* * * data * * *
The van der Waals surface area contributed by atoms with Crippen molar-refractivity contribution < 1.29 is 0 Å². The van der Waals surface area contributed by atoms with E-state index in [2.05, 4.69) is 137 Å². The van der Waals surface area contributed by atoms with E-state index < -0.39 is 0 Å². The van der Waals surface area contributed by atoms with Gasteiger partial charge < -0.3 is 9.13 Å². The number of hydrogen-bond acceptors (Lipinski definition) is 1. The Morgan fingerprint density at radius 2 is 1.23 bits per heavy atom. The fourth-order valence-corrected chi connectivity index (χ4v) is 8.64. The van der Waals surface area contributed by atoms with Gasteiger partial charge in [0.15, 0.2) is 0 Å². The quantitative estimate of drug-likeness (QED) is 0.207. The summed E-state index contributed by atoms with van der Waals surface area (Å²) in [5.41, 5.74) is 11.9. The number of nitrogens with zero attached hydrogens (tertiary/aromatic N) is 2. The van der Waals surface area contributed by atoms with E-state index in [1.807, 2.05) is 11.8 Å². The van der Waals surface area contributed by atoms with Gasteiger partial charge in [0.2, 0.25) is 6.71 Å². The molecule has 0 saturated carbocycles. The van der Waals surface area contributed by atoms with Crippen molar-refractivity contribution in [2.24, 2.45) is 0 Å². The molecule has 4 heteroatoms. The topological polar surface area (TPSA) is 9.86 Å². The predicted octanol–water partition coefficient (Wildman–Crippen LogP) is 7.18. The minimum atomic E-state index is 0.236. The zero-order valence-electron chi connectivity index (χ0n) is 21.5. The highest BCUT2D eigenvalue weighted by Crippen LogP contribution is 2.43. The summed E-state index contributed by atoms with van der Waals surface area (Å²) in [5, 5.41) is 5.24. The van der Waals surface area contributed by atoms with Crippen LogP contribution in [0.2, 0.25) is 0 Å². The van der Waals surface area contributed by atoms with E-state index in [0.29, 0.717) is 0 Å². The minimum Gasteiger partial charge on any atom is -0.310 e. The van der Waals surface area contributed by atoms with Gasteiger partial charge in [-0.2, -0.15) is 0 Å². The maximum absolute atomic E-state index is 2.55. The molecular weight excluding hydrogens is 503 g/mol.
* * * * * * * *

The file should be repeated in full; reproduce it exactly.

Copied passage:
The van der Waals surface area contributed by atoms with Crippen molar-refractivity contribution < 1.29 is 0 Å². The van der Waals surface area contributed by atoms with E-state index in [2.05, 4.69) is 137 Å². The van der Waals surface area contributed by atoms with E-state index < -0.39 is 0 Å². The van der Waals surface area contributed by atoms with Gasteiger partial charge < -0.3 is 9.13 Å². The number of hydrogen-bond acceptors (Lipinski definition) is 1. The Morgan fingerprint density at radius 2 is 1.23 bits per heavy atom. The fourth-order valence-corrected chi connectivity index (χ4v) is 8.64. The van der Waals surface area contributed by atoms with Gasteiger partial charge in [0.15, 0.2) is 0 Å². The quantitative estimate of drug-likeness (QED) is 0.207. The summed E-state index contributed by atoms with van der Waals surface area (Å²) in [5.41, 5.74) is 11.9. The number of nitrogens with zero attached hydrogens (tertiary/aromatic N) is 2. The van der Waals surface area contributed by atoms with E-state index in [1.807, 2.05) is 11.8 Å². The van der Waals surface area contributed by atoms with Gasteiger partial charge in [0.2, 0.25) is 6.71 Å². The molecule has 0 saturated carbocycles. The van der Waals surface area contributed by atoms with Crippen molar-refractivity contribution in [2.24, 2.45) is 0 Å². The molecule has 4 heteroatoms. The topological polar surface area (TPSA) is 9.86 Å². The predicted octanol–water partition coefficient (Wildman–Crippen LogP) is 7.18. The minimum atomic E-state index is 0.236. The zero-order valence-electron chi connectivity index (χ0n) is 21.5. The highest BCUT2D eigenvalue weighted by Crippen LogP contribution is 2.43. The summed E-state index contributed by atoms with van der Waals surface area (Å²) in [5, 5.41) is 5.24. The van der Waals surface area contributed by atoms with Crippen LogP contribution in [0.2, 0.25) is 0 Å². The van der Waals surface area contributed by atoms with E-state index in [0.29, 0.717) is 0 Å². The minimum Gasteiger partial charge on any atom is -0.310 e. The van der Waals surface area contributed by atoms with Gasteiger partial charge in [-0.2, -0.15) is 0 Å². The maximum absolute atomic E-state index is 2.55. The molecular weight excluding hydrogens is 503 g/mol.